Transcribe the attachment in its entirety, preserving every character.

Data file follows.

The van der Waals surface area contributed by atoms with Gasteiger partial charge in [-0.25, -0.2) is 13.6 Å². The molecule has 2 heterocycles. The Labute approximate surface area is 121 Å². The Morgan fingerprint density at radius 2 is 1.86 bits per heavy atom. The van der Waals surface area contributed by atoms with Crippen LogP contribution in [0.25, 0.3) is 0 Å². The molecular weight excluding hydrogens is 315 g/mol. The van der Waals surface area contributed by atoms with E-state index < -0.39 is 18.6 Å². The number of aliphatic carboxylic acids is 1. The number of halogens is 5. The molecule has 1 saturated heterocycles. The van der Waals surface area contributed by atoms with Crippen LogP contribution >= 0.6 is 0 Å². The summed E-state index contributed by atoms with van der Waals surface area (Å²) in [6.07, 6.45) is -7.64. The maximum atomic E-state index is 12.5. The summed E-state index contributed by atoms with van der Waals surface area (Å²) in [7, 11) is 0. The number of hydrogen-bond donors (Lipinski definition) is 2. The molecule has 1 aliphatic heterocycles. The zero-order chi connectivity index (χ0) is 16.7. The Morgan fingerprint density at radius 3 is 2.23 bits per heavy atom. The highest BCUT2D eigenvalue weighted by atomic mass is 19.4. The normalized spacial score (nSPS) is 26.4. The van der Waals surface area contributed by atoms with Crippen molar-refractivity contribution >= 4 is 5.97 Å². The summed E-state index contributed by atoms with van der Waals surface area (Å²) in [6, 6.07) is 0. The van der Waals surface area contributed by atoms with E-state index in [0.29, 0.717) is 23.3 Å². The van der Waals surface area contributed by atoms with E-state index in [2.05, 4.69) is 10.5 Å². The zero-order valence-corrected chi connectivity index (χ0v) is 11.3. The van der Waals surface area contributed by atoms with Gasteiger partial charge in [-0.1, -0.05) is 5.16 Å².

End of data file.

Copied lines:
The van der Waals surface area contributed by atoms with Gasteiger partial charge in [-0.25, -0.2) is 13.6 Å². The molecule has 2 heterocycles. The Labute approximate surface area is 121 Å². The Morgan fingerprint density at radius 2 is 1.86 bits per heavy atom. The van der Waals surface area contributed by atoms with Crippen LogP contribution in [0.25, 0.3) is 0 Å². The molecular weight excluding hydrogens is 315 g/mol. The van der Waals surface area contributed by atoms with E-state index < -0.39 is 18.6 Å². The number of aliphatic carboxylic acids is 1. The number of halogens is 5. The molecule has 1 saturated heterocycles. The van der Waals surface area contributed by atoms with Crippen LogP contribution >= 0.6 is 0 Å². The summed E-state index contributed by atoms with van der Waals surface area (Å²) in [6.07, 6.45) is -7.64. The maximum atomic E-state index is 12.5. The summed E-state index contributed by atoms with van der Waals surface area (Å²) in [7, 11) is 0. The number of hydrogen-bond donors (Lipinski definition) is 2. The molecule has 1 aliphatic heterocycles. The zero-order chi connectivity index (χ0) is 16.7. The Morgan fingerprint density at radius 3 is 2.23 bits per heavy atom. The highest BCUT2D eigenvalue weighted by atomic mass is 19.4. The normalized spacial score (nSPS) is 26.4. The van der Waals surface area contributed by atoms with Crippen molar-refractivity contribution >= 4 is 5.97 Å². The summed E-state index contributed by atoms with van der Waals surface area (Å²) in [6, 6.07) is 0. The van der Waals surface area contributed by atoms with E-state index in [0.29, 0.717) is 23.3 Å². The van der Waals surface area contributed by atoms with E-state index in [2.05, 4.69) is 10.5 Å². The zero-order valence-corrected chi connectivity index (χ0v) is 11.3. The van der Waals surface area contributed by atoms with Gasteiger partial charge in [-0.1, -0.05) is 5.16 Å².